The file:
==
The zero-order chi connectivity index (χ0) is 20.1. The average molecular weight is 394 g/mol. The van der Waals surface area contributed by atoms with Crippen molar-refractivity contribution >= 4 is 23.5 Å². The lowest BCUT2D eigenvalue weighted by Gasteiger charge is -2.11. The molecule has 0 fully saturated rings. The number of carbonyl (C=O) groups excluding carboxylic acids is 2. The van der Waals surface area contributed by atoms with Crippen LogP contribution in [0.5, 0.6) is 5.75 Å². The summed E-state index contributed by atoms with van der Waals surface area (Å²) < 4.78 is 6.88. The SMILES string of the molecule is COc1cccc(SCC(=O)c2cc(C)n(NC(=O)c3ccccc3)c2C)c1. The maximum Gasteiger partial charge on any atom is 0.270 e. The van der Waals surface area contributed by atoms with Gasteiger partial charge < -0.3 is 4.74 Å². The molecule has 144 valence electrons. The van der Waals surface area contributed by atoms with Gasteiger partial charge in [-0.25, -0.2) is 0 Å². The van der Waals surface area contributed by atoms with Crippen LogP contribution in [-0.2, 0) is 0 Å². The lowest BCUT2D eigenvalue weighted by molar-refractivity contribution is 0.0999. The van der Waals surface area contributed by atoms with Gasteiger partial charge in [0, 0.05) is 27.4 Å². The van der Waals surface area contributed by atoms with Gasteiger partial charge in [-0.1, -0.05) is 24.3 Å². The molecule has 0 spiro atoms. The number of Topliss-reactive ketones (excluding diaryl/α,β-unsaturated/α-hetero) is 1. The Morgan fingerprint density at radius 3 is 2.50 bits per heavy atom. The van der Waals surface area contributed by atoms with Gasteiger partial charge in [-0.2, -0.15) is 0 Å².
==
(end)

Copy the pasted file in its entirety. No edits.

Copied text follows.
The zero-order chi connectivity index (χ0) is 20.1. The average molecular weight is 394 g/mol. The van der Waals surface area contributed by atoms with Crippen molar-refractivity contribution >= 4 is 23.5 Å². The lowest BCUT2D eigenvalue weighted by Gasteiger charge is -2.11. The molecule has 0 fully saturated rings. The number of carbonyl (C=O) groups excluding carboxylic acids is 2. The van der Waals surface area contributed by atoms with Crippen LogP contribution in [0.5, 0.6) is 5.75 Å². The summed E-state index contributed by atoms with van der Waals surface area (Å²) < 4.78 is 6.88. The SMILES string of the molecule is COc1cccc(SCC(=O)c2cc(C)n(NC(=O)c3ccccc3)c2C)c1. The maximum Gasteiger partial charge on any atom is 0.270 e. The van der Waals surface area contributed by atoms with Gasteiger partial charge < -0.3 is 4.74 Å². The molecule has 144 valence electrons. The van der Waals surface area contributed by atoms with Gasteiger partial charge in [-0.25, -0.2) is 0 Å². The van der Waals surface area contributed by atoms with Crippen LogP contribution in [-0.2, 0) is 0 Å². The lowest BCUT2D eigenvalue weighted by molar-refractivity contribution is 0.0999. The van der Waals surface area contributed by atoms with Gasteiger partial charge in [0, 0.05) is 27.4 Å². The van der Waals surface area contributed by atoms with Gasteiger partial charge in [-0.1, -0.05) is 24.3 Å². The molecule has 0 spiro atoms. The number of Topliss-reactive ketones (excluding diaryl/α,β-unsaturated/α-hetero) is 1. The Morgan fingerprint density at radius 3 is 2.50 bits per heavy atom. The van der Waals surface area contributed by atoms with Gasteiger partial charge in [-0.2, -0.15) is 0 Å².